LISTNUM 1 \l 1429 COMMISSIONER NOËL: Okay. Could you also refile an amended Déclaration d'enregistrement de la société with the proper partners?
LISTNUM 1 \l 1430 MR. PARISIEN: Yes.
LISTNUM 1 \l 1431 MME LAFLAMME : Elle est déjà faite et je l'ai en main. Je pourrais la laisser tout à l'heure.
LISTNUM 1 \l 1432 CONSEILLERE NOËL : Merci.
LISTNUM 1 \l 1433 Maintenant, dernier point que je voulais aborder avec vous, the corporate renewals.
LISTNUM 1 \l 1434 I have a little chart here in front of me of renewals for the next seven years of the Standard radio licences: one in 2007; four in 2008; two in 2009; then we jump to 17 in 2010; 13 in 2011; and then it trickles down to barely nothing in 2014.
LISTNUM 1 \l 1435 So the bulk of the renewals are concentrated in 2010 and 2011, 30 out of 53, and the balance is scattered across the board.
LISTNUM 1 \l 1436 So would you agree if the transaction is approved to have administrative renewals of all the licences expiring in the years 2007 to 2010 inclusively, that means 24 licences, and administrative renewal 2011, at which time the Commission could review the renewal applications of 37 out of the 53 stations?
LISTNUM 1 \l 1437 MR. PARISIEN: Yes, we would.
LISTNUM 1 \l 1438 CONSEILLERE NOËL : Alors, mesdames, messieurs, je vous remercie beaucoup d'avoir participé à cet échange, et je n'ai plus de questions.
LISTNUM 1 \l 1439 Madame la Présidente.
LISTNUM 1 \l 1440 THE CHAIRPERSON: Thank you, Commissioner Noël.
LISTNUM 1 \l 1441 We will be taking a break but before we do I just wanted ‑‑ for those of you planning your day, we will break at noon for lunch for an hour and a half. A couple of us have a meeting back at the CRTC offices.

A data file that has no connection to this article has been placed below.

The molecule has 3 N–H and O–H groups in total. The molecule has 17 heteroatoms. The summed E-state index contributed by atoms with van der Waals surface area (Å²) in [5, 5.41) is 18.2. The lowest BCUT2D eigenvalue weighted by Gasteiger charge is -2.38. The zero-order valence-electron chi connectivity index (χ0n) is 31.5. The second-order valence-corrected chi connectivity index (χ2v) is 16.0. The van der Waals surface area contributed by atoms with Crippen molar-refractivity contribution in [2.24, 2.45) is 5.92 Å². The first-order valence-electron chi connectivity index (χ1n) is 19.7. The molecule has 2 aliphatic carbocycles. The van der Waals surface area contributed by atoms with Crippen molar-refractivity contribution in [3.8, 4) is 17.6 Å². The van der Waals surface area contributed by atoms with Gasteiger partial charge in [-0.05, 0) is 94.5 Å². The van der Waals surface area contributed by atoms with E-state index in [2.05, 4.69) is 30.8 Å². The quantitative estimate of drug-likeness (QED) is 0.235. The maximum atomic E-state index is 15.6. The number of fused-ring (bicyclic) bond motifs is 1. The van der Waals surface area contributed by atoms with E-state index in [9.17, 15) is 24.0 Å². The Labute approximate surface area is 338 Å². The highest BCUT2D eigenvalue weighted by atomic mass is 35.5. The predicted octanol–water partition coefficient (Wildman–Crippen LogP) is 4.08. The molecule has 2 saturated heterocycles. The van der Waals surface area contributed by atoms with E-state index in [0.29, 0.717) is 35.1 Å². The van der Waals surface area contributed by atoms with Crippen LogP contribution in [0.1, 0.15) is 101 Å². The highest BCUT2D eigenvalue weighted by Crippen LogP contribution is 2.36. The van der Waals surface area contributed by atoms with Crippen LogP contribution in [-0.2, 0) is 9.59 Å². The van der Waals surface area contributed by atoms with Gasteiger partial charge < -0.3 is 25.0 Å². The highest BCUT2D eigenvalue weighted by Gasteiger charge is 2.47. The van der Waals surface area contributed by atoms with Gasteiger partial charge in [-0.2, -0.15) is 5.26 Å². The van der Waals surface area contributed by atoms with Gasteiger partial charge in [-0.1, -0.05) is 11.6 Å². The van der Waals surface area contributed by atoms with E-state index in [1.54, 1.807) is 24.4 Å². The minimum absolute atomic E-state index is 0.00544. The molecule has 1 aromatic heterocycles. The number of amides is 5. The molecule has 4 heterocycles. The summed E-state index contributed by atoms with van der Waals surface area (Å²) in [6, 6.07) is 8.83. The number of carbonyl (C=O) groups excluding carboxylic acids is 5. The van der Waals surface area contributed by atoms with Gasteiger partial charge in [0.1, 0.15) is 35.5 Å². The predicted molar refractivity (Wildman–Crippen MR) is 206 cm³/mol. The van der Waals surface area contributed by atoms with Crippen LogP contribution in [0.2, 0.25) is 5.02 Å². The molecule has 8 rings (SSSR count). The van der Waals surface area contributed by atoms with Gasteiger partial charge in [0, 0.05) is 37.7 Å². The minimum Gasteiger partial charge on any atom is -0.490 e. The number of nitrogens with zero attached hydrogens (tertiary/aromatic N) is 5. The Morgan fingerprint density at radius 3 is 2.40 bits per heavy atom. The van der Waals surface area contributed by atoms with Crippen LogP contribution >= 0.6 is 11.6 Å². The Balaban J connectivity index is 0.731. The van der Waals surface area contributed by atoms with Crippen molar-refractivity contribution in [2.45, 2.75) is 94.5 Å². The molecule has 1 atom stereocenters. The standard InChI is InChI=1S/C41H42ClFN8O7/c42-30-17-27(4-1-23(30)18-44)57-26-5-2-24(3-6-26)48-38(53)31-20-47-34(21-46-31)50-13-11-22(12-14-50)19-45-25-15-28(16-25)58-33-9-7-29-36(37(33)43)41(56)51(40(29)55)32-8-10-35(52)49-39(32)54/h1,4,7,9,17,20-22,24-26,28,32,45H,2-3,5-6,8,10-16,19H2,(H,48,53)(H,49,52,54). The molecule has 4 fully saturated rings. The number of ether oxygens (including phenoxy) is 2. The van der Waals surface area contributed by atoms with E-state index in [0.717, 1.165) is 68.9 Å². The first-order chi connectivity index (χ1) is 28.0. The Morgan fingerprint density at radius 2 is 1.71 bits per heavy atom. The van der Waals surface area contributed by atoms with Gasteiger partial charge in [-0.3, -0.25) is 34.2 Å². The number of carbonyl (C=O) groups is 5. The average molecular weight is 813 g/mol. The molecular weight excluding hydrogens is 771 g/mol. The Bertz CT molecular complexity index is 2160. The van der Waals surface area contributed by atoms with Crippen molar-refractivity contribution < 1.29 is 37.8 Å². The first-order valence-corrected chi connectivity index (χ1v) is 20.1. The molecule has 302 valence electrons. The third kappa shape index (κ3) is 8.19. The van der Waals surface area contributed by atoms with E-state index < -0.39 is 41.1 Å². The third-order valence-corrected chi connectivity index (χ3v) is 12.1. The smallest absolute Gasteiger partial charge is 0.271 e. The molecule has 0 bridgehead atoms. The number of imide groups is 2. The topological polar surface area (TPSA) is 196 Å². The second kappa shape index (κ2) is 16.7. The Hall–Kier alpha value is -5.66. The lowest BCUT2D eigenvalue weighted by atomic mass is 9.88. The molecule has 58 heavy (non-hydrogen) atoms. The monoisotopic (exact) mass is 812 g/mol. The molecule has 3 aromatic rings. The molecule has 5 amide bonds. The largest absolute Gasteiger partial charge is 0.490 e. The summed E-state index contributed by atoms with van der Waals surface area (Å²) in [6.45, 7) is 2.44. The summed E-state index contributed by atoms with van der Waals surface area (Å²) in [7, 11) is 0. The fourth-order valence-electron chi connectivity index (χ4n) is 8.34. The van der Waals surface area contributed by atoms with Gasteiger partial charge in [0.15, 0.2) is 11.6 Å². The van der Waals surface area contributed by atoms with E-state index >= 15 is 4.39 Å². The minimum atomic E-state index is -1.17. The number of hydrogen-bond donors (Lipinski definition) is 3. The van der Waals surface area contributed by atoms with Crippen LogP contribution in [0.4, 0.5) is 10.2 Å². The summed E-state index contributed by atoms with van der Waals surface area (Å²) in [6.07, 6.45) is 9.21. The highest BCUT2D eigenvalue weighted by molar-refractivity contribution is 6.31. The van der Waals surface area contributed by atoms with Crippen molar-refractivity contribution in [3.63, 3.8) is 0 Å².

LISTNUM 1 \l 1442 So we will now take a break for ‑‑ which may also mean that we will interrupt Ron Williams when he is asking his questions but so be it.
LISTNUM 1 \l 1443 So we will now take a 15‑minute break. We will resume at 11:10.
LISTNUM 1 \l 1444 MR. PARISIEN: Thank you.
LISTNUM 1 \l 1445 THE CHAIRPERSON: Thank you.
‑‑‑ Upon recessing at 1055 / Suspension à 1055
‑‑‑ Upon resuming at 1112 / Reprise à 1112
LISTNUM 1 \l 1446 THE CHAIRPERSON: Order, please.
LISTNUM 1 \l 1447 Commissioner Williams.
LISTNUM 1 \l 1448 COMMISSIONER WILLIAMS: Good morning, Mr. Greenberg, Mr. Slaight, Mr. Parisien and the Astral/Standard panel members.
LISTNUM 1 \l 1449 I will direct my questions to you, Mr. Parisien, and you can decide the most appropriate way to answer.
LISTNUM 1 \l 1450 The areas that I am going to be covering in the next little while will deal with tangible benefits, compliance and outstanding benefits payments, and Canadian content development with respect to its regulatory change.
LISTNUM 1 \l 1451 To begin, I would like to confirm that the benefits arising from this transaction will be exclusive of any other commitment, sponsorship, CCD commitment, outstanding benefit or other source of funding already directed at any of these initiatives from either Astral or Standard.
LISTNUM 1 \l 1452 MR. PARISIEN: That is right.
LISTNUM 1 \l 1453 COMMISSIONER WILLIAMS: I would also like to confirm whether these benefits would be tied to specific undertakings or would be a corporate payment.
LISTNUM 1 \l 1454 MR. PARISIEN: I'm sorry, could you elaborate a bit on that question?
LISTNUM 1 \l 1455 COMMISSIONER WILLIAMS: I guess that you could tie the benefit to individual pieces of the transaction ‑‑
LISTNUM 1 \l 1456 MR. PARISIEN: No. So, in that sense, they will be corporate.
LISTNUM 1 \l 1457 COMMISSIONER WILLIAMS: In the case of one of your benefits to the Canadian Communications Foundation, the initiative does not appear to directly support, promote, train or develop Canadian musical or spoken word talent. I wonder if you would consider the possibility that this initiative may not be acceptable and you may wish to explore the manner in which Astral would redirect funding, should we find that this ‑‑
LISTNUM 1 \l 1458 MR. PARISIEN: Maybe we should take some time to explain that benefit, because I think it is an interesting benefit to consider.
LISTNUM 1 \l 1459 COMMISSIONER WILLIAMS: That would be very good.
LISTNUM 1 \l 1460 MR. PARISIEN: We are fortunate to have with us two experts on benefits, Claude Laflamme and Rob Braide, so I will let them explain to you what it is.
LISTNUM 1 \l 1461 MR. BRAIDE: Thank you, Jacques.
LISTNUM 1 \l 1462 Commissioner, referring quickly to paragraphs 169 and 170 of our supplementary brief, there is an explanation of what this benefit would promote; also referring to paragraph 108 of the new commercial policy that the Commission instituted, or is about to institute.
LISTNUM 1 \l 1463 Quoting from paragraph 108: